Thus, when we have information, we like to share it. Even if it's trivial. Who doesn't gossip? Who doesn't like to be the bearer of news? Who doesn't like to show off some new insight? Everyone loves to talk about themselves, share their viewpoint, make their opinion heard. Quora and Facebook and telephones and books and movies are all about sharing our points of view and seeing the world through another's eyes and experiences.
At this point, I could make up some evolutionary 'just so story' about how sharing our perceptions with others made us successful as a species. And you would like it, because it would make sense. And you would like it because I shared it.
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And we would all feel good about it, even though it's complete nonsense that I just pulled out of my ass. It doesn't matter. Both artists and scientists strive to see the world in new ways, and to communicate that vision. When they are successful, the rest of us suddenly 'see' the world differently. Our 'truth' is fundamentally changed.
Both scientists and artists with nothing new to reveal are failures. Scientists and artists who cannot communicate their insights are failures. It takes both skills to make a successful scientist or artist. Scientists who can communicate but have nothing new to say are frauds and hype-sters. Artists with new views of the world but who cannot communicate them effectively are crackpot fringies. Scientists tend to struggle more gaining the new insights. Artists tend to struggle more with the communication. Both often work hard to gain the background and skills that will help them be successful.
That's why there are prestigious schools of science and art. Scientists do experiments over and over and over, trying to pin down some new aspect of reality.
Once they have their new understanding, there are pre-arranged traditional modes of communication that make that part easier. Artists often start with the new vision, then work through 'periods' in which they explore how best to get the message across. They have shows. They seek feedback to help them understand what works. But imagine what it was like for 19th century scientists who didn't know anything about genes or chromosomes or DNA to try and answer this question.
It was just too big to tackle all at once, so scientists began using their imagination to break up the problem into more specific questions. There are many smaller and more specific questions that one could ask about how heredity works, such as:. Scientists also have to imagine how to investigate such questions using different research methods see our modules on Research Methods.
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Given the research techniques and knowledge that was available in the mids, one question that could be addressed was simply, "What patterns can we observe in inherited traits? Gregor Mendel , an Austrian monk, looked systematically at patterns of inheritance. Mendel had been trained in physics and mathematics at Vienna University, but he had a passion for biology, and was inspired by a biology teacher at the university to try to "reduce the phenomena of life to known physical and chemical laws" Schwartz, see our Scientists and the Scientific Community module for more information on people who influenced Gregor Mendel's scientific career.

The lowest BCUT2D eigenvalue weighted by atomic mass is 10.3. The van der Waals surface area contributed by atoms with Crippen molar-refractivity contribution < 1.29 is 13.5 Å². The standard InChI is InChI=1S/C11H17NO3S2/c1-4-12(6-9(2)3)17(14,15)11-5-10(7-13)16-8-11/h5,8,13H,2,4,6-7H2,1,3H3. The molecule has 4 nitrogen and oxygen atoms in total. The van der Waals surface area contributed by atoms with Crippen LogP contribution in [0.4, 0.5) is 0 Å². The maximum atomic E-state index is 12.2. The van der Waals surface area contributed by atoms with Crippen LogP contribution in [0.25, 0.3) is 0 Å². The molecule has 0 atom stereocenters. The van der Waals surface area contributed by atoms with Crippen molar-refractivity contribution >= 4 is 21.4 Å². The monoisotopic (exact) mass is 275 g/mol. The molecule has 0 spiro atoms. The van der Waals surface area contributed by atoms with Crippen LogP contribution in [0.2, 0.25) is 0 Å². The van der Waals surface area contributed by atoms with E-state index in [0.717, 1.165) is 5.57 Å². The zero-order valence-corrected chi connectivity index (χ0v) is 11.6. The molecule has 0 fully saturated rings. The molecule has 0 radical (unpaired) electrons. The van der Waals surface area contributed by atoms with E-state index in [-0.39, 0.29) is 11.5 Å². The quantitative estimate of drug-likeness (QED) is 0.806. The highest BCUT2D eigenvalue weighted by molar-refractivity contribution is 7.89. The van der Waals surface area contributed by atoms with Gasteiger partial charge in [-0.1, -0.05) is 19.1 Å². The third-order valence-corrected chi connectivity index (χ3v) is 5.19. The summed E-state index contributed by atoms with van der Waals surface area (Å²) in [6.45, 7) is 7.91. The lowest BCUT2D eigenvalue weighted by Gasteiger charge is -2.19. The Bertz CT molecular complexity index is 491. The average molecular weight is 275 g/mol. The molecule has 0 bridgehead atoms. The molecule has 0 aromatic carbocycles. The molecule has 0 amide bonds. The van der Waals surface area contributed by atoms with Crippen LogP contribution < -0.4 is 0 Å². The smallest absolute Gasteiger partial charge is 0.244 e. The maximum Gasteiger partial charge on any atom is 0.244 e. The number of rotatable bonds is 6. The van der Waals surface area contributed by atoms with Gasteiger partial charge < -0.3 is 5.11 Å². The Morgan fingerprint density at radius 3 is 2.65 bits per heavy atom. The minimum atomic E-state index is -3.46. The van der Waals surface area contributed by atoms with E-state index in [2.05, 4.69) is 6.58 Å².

Mendel started performing secret crossbreeding experiments on white and gray mice — a practice not fully endorsed by the church at the time — as well as more public experiments with various flowering plants at his monastery. By , Mendel had settled on the common garden pea, Pisum , for his experiments.
Why peas, and not mice? Primarily, peas were simply easier to breed.
Inspiring Quotations about Creativity in Science
Mendel was also able to produce varieties of Pisum that bred true for certain easily recognizable characteristics. For example, some varieties produced only yellow seeds, while others produced only green; some produced red flowers, and others white, and so on. If he crossed plants that produced yellow seeds with plants that produced green seeds, he could confidently predict that all the offspring of this cross would produce yellow seeds.
Thus, the offspring still retained a characteristic from the parent with green seeds even though they themselves did not produce green seeds. Mendel thus proposed a simple model , in which two characteristics, one from each parent, are inherited and involved with determining traits Figure 3 see Genetics I for more on Mendel's laws. Even though Mendel clearly showed that his model applied to seven traits of garden peas, other traits do not exhibit such simple behavior.
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In fact, he later performed similar experiments on other plants and did not always get the same results — heredity is just not that simple. Still, enough traits of various organisms were shown to follow the patterns recognized by Mendel that eventually scientists came to believe he had identified something important about heredity, even if there were other complicating factors Schwartz, The story of Mendel's peas illustrates two important points about creativity in science.
First, creativity involves abstraction. That is, even though the real world is very complicated, a creative person can mentally carve away some of the complexity to reveal simple principles that mostly account for his or her observations. Mendel's laws aren't perfect, but he is considered a great scientist because he was able to identify important patterns in his data that other people might have missed by getting too hung up on the details.